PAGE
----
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Re: Carbon Buildup, was Re: question on C (neither L nor B)

To: Shop-Talk <>
Subject: Re: Carbon Buildup, was Re: question on C (neither L nor B)
From: Paul Parkanzky <>
Date: Sun, 13 Mar 2005 22:08:27 -0500
One great example of this is on VW TDI's.  I've seen a TDI intake 
manifold that was ~2" stock restricted down to ~3/4" because it was 
full of carbon.  In the TDI case basically soot from the combustion 
process (smoke) ends up in the engine bay and is sucked into the 
intake.  A little oil vapor is also pulled into the intake and coats 
the inside of the manifold, so the tiny soot particles stick.  Diesel 
motors smoke quite a bit more than their gasser counterparts, which is 
why the problem is so pronounced in the TDI.


On Mar 13, 2005, at 10:06 AM, Jim Juhas wrote:

> Where does the intake side carbon build up come from?  I recently 
> addressed a
> carbon build up problem on our 1998 Dodge Neon R/T with the 2.0 DOHC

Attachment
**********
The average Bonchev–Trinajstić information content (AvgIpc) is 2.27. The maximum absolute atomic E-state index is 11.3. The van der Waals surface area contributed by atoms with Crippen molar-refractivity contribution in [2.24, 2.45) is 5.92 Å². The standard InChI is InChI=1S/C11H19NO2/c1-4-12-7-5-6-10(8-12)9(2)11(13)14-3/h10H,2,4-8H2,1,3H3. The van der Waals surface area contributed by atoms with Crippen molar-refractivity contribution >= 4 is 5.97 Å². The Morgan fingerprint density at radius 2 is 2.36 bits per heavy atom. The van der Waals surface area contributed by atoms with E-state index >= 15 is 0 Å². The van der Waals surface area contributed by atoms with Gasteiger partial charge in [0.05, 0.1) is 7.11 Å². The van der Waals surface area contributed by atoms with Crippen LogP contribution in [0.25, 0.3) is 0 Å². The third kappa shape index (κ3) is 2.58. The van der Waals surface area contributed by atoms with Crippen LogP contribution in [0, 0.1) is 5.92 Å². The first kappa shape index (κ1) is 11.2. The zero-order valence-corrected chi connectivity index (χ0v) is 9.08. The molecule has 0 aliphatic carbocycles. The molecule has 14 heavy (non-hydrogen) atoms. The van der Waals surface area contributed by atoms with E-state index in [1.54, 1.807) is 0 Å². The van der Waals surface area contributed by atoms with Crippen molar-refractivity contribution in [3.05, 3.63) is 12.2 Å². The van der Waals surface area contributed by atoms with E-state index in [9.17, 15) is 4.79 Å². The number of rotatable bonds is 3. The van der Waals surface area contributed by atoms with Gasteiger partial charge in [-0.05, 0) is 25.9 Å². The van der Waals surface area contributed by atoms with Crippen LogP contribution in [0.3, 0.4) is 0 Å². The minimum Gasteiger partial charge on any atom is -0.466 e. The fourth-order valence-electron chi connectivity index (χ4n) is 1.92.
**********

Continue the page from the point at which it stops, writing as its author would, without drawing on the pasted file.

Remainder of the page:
> engine.
> The throttle plate was sticking after being parked for a while.  I 
> cleaned a ton
> of black soot from the throttle body.  And I have seen this build up 
> on other
> cars as well, including the Ford 5.0L engine I'm working on.  Where, 
> exactly,
> does this stuff come from?
>> In addition to the things others have mentioned, Toyotas of this era
>> had some problems with intake system carbon buildup.  It typically
>> caused problems with the engine hot -- the gunk expanded enough to
>> keep valves from sealing properly.  I'd try some aggresive fuel system
>> cleaner.
>> --
>> David Scheidt

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